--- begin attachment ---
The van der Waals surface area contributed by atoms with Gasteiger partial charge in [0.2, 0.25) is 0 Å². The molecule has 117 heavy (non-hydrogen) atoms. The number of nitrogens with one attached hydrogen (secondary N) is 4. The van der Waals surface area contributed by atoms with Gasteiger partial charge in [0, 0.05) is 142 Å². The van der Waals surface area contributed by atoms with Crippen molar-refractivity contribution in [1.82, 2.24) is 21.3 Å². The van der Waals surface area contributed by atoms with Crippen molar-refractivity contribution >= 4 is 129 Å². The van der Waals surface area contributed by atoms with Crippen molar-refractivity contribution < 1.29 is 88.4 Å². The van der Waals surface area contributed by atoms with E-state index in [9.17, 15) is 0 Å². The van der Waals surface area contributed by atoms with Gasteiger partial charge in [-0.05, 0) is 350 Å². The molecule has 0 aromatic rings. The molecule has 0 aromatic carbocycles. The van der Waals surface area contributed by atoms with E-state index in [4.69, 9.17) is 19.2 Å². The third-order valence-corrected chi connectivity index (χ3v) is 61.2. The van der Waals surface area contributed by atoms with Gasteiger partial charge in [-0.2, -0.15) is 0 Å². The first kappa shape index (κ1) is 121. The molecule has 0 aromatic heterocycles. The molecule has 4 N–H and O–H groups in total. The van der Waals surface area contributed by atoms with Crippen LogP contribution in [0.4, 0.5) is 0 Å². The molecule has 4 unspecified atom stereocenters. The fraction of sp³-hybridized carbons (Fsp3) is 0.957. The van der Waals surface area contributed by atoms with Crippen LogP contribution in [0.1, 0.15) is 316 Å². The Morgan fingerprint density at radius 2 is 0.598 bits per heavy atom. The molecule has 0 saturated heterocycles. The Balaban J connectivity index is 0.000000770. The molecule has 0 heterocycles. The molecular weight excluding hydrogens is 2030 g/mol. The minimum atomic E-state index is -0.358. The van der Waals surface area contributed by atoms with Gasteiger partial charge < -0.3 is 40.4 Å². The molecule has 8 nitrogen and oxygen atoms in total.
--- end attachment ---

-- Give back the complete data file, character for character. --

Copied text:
The van der Waals surface area contributed by atoms with Gasteiger partial charge in [0.2, 0.25) is 0 Å². The molecule has 117 heavy (non-hydrogen) atoms. The number of nitrogens with one attached hydrogen (secondary N) is 4. The van der Waals surface area contributed by atoms with Gasteiger partial charge in [0, 0.05) is 142 Å². The van der Waals surface area contributed by atoms with Crippen molar-refractivity contribution in [1.82, 2.24) is 21.3 Å². The van der Waals surface area contributed by atoms with Crippen molar-refractivity contribution >= 4 is 129 Å². The van der Waals surface area contributed by atoms with Crippen molar-refractivity contribution < 1.29 is 88.4 Å². The van der Waals surface area contributed by atoms with E-state index in [9.17, 15) is 0 Å². The van der Waals surface area contributed by atoms with Gasteiger partial charge in [-0.05, 0) is 350 Å². The molecule has 0 aromatic rings. The molecule has 0 aromatic carbocycles. The van der Waals surface area contributed by atoms with E-state index in [4.69, 9.17) is 19.2 Å². The third-order valence-corrected chi connectivity index (χ3v) is 61.2. The van der Waals surface area contributed by atoms with Gasteiger partial charge in [-0.2, -0.15) is 0 Å². The first kappa shape index (κ1) is 121. The molecule has 0 aromatic heterocycles. The molecule has 4 N–H and O–H groups in total. The van der Waals surface area contributed by atoms with Crippen LogP contribution in [0.4, 0.5) is 0 Å². The molecule has 4 unspecified atom stereocenters. The fraction of sp³-hybridized carbons (Fsp3) is 0.957. The van der Waals surface area contributed by atoms with Crippen LogP contribution in [0.1, 0.15) is 316 Å². The Morgan fingerprint density at radius 2 is 0.598 bits per heavy atom. The molecule has 0 saturated heterocycles. The Balaban J connectivity index is 0.000000770. The molecule has 0 heterocycles. The molecular weight excluding hydrogens is 2030 g/mol. The minimum atomic E-state index is -0.358. The van der Waals surface area contributed by atoms with Gasteiger partial charge < -0.3 is 40.4 Å². The molecule has 8 nitrogen and oxygen atoms in total.